JOIN US
 

NEWS & MEDIA


Global Problems Can be Solved

Measles Initiative highlights the importance of adherence to global goals and strategies

In light of recent reports in the media concerning measles outbreaks, the Measles Initiative clarifies global goals and underlines the importance of full implementation of the recommended control strategies.

July 2, 2010

No target date has been established for achieving the global eradication of measles. Member States attending the World Health Assembly in 2010 endorsed the following global measles control targets for 2015 as milestones towards the eventual eradication of measles:

  • to exceed 90% coverage with the first dose of measles-containing vaccine nationally and exceed 80% vaccination coverage in every district or equivalent administrative unit;
  • to reduce annual reported measles incidence to less than five cases per million and maintain that level; and
  • to reduce measles mortality by 95% or more in comparison with 2000 estimates.

The strategies for achieving these goals are: achieving and maintaining high population immunity through delivery of two doses of measles vaccine to all children; effective laboratory-backed disease surveillance; and effective treatment of measles cases including administration of vitamin A.

Consistent implementation of these strategies has resulted in substantial progress in reducing deaths from measles — by 78%, from an estimated 733 000 deaths in 2000 to an estimated 164 000 deaths in 2008. In 2008, global routine coverage with the first dose of measles-containing vaccine reached 83%, an increase from 72% in 2000. In 2008, more than 110 million children received measles vaccine through mass immunization campaigns in the 47 priority countries identified as having a high measles mortality burden in 2000. The reduction of measles deaths worldwide is advancing progress on Millennium Development Goal 4 — to reduce child mortality.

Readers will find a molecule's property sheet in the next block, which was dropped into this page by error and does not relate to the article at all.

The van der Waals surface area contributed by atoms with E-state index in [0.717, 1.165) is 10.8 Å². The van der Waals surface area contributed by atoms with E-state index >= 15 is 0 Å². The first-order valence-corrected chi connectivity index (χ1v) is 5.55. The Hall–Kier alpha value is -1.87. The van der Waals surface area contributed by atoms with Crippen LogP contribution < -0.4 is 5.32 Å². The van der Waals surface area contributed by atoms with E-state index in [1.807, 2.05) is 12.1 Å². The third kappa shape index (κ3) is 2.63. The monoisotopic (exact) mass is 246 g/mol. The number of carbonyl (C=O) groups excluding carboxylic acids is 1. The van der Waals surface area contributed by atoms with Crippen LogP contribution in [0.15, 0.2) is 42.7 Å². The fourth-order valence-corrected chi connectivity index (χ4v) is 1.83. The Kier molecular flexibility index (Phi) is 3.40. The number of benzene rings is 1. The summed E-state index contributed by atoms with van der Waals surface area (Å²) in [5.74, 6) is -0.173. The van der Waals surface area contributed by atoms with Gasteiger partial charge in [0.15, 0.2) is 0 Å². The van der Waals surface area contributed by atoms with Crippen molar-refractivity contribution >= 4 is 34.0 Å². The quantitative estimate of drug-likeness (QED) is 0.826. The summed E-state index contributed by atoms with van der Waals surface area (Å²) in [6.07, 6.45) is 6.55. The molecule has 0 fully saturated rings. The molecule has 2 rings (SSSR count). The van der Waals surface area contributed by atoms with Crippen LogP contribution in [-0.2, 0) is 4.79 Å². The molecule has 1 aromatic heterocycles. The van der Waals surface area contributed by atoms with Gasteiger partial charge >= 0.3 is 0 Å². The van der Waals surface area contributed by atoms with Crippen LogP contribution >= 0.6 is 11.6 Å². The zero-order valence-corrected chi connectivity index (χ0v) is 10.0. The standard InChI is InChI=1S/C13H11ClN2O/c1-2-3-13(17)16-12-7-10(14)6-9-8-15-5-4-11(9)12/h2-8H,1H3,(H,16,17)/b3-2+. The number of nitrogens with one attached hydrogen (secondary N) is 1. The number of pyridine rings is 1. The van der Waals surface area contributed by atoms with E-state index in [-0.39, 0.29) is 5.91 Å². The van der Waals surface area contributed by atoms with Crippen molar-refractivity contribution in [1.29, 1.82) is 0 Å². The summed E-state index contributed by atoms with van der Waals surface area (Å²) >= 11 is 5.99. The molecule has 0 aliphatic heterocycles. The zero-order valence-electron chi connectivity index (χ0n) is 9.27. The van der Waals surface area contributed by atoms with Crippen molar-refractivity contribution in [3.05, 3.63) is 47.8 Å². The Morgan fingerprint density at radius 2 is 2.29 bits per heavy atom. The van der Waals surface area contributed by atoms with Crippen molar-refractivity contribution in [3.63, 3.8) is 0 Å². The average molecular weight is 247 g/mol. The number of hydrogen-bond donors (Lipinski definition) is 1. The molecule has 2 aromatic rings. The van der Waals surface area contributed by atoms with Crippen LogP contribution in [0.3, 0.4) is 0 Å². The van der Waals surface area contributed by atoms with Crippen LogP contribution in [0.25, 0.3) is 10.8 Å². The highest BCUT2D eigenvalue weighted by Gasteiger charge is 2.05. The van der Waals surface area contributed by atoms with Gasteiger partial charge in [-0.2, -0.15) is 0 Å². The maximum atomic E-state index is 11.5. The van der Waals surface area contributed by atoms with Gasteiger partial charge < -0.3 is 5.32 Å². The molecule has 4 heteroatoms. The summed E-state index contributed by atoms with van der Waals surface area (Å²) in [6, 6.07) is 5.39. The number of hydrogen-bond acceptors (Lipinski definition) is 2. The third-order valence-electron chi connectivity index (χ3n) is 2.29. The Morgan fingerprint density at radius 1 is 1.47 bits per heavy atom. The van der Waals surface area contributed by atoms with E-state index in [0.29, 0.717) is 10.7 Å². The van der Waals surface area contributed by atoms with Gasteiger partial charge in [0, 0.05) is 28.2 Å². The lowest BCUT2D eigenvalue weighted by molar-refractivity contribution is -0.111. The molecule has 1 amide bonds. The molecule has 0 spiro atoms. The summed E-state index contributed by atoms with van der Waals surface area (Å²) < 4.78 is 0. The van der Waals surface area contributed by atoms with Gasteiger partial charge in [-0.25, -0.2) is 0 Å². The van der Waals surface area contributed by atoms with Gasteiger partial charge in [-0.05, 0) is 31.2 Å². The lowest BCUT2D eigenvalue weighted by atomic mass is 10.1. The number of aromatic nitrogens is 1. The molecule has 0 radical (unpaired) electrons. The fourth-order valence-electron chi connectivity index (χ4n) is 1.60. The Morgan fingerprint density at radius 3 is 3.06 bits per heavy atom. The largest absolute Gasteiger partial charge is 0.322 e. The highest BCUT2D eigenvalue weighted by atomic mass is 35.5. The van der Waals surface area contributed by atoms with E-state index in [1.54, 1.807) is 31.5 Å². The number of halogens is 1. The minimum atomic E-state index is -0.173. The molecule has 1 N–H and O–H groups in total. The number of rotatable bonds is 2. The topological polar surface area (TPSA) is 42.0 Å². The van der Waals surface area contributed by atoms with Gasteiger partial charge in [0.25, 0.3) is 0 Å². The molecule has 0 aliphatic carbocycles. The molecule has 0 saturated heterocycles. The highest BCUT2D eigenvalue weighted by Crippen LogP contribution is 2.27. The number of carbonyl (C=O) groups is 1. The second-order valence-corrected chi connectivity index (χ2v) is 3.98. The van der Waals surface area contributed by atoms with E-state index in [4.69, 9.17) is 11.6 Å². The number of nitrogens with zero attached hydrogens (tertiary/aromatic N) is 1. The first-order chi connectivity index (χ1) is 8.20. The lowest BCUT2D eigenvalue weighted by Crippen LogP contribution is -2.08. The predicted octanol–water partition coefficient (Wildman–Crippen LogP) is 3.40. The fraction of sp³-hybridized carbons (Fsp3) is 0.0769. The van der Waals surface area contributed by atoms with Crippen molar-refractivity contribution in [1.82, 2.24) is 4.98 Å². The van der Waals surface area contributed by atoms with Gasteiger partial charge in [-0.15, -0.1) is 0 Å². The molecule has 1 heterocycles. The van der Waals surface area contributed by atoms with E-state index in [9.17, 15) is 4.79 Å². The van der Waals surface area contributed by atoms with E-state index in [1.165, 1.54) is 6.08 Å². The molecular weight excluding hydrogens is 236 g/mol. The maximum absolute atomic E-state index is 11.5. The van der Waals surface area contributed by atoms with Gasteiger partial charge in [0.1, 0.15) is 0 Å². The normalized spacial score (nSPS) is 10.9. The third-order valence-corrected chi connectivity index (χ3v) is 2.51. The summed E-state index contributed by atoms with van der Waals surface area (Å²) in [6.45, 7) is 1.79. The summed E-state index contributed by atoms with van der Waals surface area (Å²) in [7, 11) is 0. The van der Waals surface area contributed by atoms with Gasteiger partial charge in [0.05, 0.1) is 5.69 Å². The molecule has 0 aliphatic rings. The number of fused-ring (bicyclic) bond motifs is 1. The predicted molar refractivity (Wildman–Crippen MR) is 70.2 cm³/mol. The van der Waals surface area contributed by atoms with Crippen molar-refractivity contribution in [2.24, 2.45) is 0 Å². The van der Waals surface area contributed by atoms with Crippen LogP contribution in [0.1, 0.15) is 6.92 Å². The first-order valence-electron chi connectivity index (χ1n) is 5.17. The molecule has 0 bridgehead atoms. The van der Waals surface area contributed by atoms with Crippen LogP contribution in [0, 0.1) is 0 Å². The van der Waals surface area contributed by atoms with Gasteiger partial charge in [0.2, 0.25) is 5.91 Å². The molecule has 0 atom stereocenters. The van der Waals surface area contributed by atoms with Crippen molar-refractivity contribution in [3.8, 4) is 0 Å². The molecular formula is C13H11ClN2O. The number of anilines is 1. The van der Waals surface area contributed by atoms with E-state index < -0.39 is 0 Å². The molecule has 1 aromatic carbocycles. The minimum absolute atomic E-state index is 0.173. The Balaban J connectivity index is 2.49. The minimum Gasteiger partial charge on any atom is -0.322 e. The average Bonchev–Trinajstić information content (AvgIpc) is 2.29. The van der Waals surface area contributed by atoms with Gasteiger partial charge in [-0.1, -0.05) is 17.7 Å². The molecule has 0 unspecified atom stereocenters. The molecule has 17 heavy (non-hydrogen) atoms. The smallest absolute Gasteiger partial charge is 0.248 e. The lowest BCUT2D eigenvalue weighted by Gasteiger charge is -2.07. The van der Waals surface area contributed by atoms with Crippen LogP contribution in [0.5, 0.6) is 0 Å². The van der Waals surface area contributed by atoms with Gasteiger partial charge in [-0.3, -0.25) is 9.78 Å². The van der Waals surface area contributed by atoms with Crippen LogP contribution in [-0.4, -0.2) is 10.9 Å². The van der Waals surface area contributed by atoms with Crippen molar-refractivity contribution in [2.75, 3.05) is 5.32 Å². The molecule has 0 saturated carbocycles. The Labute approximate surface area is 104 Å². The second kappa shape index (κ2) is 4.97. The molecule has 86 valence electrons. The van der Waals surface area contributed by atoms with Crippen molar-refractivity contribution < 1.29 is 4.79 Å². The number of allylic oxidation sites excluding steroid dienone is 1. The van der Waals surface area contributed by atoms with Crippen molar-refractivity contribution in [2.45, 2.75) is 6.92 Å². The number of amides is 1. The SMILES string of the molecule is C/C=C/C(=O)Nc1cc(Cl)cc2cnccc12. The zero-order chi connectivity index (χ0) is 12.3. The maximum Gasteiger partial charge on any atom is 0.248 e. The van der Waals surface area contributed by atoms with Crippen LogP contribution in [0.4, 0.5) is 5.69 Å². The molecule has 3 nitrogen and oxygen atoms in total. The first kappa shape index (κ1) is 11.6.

However, significant challenges to further progress remain. These include: competing public health priorities; weak immunization systems; sustaining high routine vaccination coverage; addressing the funding gap of almost US$ 300 million for the 47 priority countries if the 2015 goals are to be met; vaccinating hard-to-reach populations; and addressing an increasing number of measles outbreaks.

In the past 12 months (from July 2009 to June 2010), measles outbreaks have occurred in over 30 African countries, resulting in more than 89 000 reported measles cases and nearly 1400 reported measles deaths. The majority of measles cases in these outbreaks have occurred among children who have never been vaccinated, indicating that lack of vaccination is the underlying cause. The recent outbreaks serve as a stark reminder of the risks of not achieving very high vaccination coverage (>95%) through routine services and mass immunization campaigns. Commitment by countries with a high burden of measles and all partners working on measles activities to agreed goals and strategies will be the cornerstone of all efforts.

Related links

Measles Initiative
http://www.measlesinitiative.org/

More on measles
http://www.who.int/topics/measles/en/index.html

WHO and UNICEF concerned about measles outbreak in Eastern and Southern Africa
http://www.who.int/immunization/newsroom/WHO_UNICEF_press_release_measles_outbreaks_18jun10.pdf

Global eradication of measles - Information note for the media - 21 May 2010
http://www.who.int/immunization/newsroom/measles_press_note_21may2010.pdf

 
CAMPAIGNS & INITIATIVES